The dental implant placement procedure has become very straightforward and somewhat routine, thanks to CBCT scanning, surgical stents, and prior treatment planning that allows the implant surgeon to precisely insert implants into the jawbone in specific locations to gain the greatest denture stability. Most implant surgeries are performed in the dental clinic under local anesthesia. If multiple implants are being placed, as in the case of the all-on-4 system, all of the implants are inserted within a single appointment that typically lasts between one and two hours.
Then, the waiting begins. Implant dentistry depends upon the body’s immune response to heal as the implants integrate and become one with missing teeth and the surrounding bone. This process can be more uncertain with patients who have systemic health issues, as is the case with multiple sclerosis and dental implant acceptance. With less-than-perfect health, there is a greater possibility for implants to fail. Proper home care and frequent follow-up visits with your surgeon can go a long way toward improving implant success. It usually takes between four and six months to achieve full implant integration before the restorative phase of treatment can begin.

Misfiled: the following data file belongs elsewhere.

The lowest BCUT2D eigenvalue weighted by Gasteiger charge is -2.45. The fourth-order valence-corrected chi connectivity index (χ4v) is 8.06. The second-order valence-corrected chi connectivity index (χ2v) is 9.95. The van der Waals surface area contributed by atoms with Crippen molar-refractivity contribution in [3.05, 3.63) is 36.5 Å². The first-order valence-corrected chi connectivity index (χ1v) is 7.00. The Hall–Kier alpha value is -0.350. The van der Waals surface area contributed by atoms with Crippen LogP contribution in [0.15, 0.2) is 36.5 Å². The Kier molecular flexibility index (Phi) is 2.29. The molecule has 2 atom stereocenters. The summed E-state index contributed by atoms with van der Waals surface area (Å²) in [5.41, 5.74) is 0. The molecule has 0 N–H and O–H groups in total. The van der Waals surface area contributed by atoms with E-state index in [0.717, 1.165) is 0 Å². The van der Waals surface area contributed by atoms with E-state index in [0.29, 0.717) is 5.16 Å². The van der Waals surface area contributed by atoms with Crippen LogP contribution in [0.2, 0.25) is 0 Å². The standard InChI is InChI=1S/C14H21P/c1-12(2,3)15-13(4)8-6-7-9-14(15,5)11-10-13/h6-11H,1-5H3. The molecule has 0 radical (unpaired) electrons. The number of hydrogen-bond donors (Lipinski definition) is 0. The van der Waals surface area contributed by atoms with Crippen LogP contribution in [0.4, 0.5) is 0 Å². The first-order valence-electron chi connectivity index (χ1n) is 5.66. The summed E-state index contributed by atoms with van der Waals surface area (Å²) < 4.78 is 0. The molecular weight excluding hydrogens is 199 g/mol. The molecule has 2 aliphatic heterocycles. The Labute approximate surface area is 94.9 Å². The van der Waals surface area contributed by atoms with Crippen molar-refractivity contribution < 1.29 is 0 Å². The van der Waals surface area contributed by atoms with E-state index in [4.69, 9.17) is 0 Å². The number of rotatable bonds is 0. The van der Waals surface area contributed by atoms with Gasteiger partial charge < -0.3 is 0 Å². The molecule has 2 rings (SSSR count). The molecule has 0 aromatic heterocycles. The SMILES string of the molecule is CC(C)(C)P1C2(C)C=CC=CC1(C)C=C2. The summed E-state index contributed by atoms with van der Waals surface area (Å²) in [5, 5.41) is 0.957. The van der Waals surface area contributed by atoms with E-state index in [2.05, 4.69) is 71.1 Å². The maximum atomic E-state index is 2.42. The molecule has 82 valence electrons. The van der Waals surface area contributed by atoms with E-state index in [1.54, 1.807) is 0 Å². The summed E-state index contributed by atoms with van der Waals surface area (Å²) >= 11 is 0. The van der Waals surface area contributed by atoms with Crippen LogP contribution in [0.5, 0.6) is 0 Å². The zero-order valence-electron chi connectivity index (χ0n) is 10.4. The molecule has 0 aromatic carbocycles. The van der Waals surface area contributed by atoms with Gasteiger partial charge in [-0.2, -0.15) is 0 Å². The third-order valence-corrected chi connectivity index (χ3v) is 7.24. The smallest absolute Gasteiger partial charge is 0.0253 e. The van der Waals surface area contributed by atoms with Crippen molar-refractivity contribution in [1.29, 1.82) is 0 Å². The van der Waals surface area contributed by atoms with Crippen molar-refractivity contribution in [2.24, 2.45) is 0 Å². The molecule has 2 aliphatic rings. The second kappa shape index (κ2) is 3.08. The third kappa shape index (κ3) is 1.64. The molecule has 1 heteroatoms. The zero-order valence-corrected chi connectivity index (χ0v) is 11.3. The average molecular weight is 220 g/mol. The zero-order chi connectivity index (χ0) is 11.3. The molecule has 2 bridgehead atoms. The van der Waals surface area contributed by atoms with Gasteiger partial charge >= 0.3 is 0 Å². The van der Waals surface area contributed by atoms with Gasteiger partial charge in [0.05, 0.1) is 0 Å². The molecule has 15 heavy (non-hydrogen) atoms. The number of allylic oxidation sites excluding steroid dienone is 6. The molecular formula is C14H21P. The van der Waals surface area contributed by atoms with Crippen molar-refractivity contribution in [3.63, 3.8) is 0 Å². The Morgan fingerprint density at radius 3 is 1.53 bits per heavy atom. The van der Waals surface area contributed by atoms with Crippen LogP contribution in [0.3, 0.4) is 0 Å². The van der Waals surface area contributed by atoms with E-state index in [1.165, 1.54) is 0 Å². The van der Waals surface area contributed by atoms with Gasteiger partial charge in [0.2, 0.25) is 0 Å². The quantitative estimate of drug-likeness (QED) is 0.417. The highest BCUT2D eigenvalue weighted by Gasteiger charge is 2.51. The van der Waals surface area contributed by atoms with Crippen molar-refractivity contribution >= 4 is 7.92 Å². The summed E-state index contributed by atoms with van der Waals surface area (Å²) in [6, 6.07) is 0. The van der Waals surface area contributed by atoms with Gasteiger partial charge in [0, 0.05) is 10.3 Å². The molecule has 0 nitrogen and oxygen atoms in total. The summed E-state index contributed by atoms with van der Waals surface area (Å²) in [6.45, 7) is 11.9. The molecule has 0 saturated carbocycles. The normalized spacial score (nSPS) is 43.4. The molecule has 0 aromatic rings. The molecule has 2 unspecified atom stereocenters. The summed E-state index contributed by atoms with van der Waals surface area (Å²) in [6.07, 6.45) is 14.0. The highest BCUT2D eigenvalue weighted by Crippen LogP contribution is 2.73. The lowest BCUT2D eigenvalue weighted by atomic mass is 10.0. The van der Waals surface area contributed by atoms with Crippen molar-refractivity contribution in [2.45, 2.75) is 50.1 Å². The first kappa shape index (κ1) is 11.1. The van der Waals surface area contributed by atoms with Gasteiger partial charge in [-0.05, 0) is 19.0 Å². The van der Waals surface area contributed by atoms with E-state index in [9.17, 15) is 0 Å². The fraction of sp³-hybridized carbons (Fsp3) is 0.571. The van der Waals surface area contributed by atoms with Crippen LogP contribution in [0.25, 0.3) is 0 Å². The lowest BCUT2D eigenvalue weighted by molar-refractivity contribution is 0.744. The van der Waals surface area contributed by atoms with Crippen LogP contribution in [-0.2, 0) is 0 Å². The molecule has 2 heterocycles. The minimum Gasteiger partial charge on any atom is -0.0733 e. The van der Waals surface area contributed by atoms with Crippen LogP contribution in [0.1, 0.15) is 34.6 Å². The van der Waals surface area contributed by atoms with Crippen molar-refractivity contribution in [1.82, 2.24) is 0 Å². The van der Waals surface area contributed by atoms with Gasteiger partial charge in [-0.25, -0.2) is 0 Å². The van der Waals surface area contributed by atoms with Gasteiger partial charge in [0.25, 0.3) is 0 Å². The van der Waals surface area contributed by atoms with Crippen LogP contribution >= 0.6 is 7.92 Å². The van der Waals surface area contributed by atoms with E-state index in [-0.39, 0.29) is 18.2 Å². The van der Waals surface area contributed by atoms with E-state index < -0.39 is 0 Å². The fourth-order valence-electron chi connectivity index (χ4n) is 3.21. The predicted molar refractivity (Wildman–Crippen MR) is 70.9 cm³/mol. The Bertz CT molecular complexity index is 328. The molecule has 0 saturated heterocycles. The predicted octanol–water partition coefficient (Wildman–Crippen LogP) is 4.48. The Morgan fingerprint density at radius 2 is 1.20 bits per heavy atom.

See Also: The Best Dental Implant Types and Techniques
Frequently Asked Questions
What does it all mean when it comes to multiple sclerosis and dental implants? Are multiple sclerosis patients candidates for dental implants? Let’s address some of the common concerns.
Can You Have Dental Implants If You Have MS?
Because dental implants keep dentures stable, they prevent the denture from causing issues with choking or swallowing. This is one of the benefits that multiple sclerosis patients can expect from dental implants. Since dentures do not have to rely on suction for their stability, implant dentures on the upper arch can be constructed so that the palate and back of the throat are not covered, making it easier to swallow.
In many cases, patients with multiple sclerosis can receive dental implants with no complications. However, there are certain medications that may interfere with healing and integration after implant surgery. That is why it is critical for patients to inform their dentist about their complete medical history and all of the medicines that they currently take or have taken in the past when discussing the possibility of dental restoration treatment with dental implants.
How Does Multiple Sclerosis Affect Dental Treatment?
Many MS patients have difficulty undergoing long dental procedures. Scheduling short dental appointments will help patients whose symptoms include muscle spasms, stress, or fatigue be more comfortable during and after treatment. When longer appointments are necessary, your dentist should allow for short breaks at least every half-hour. Try to schedule appointments at a time of day that best aligns with your peak energy level.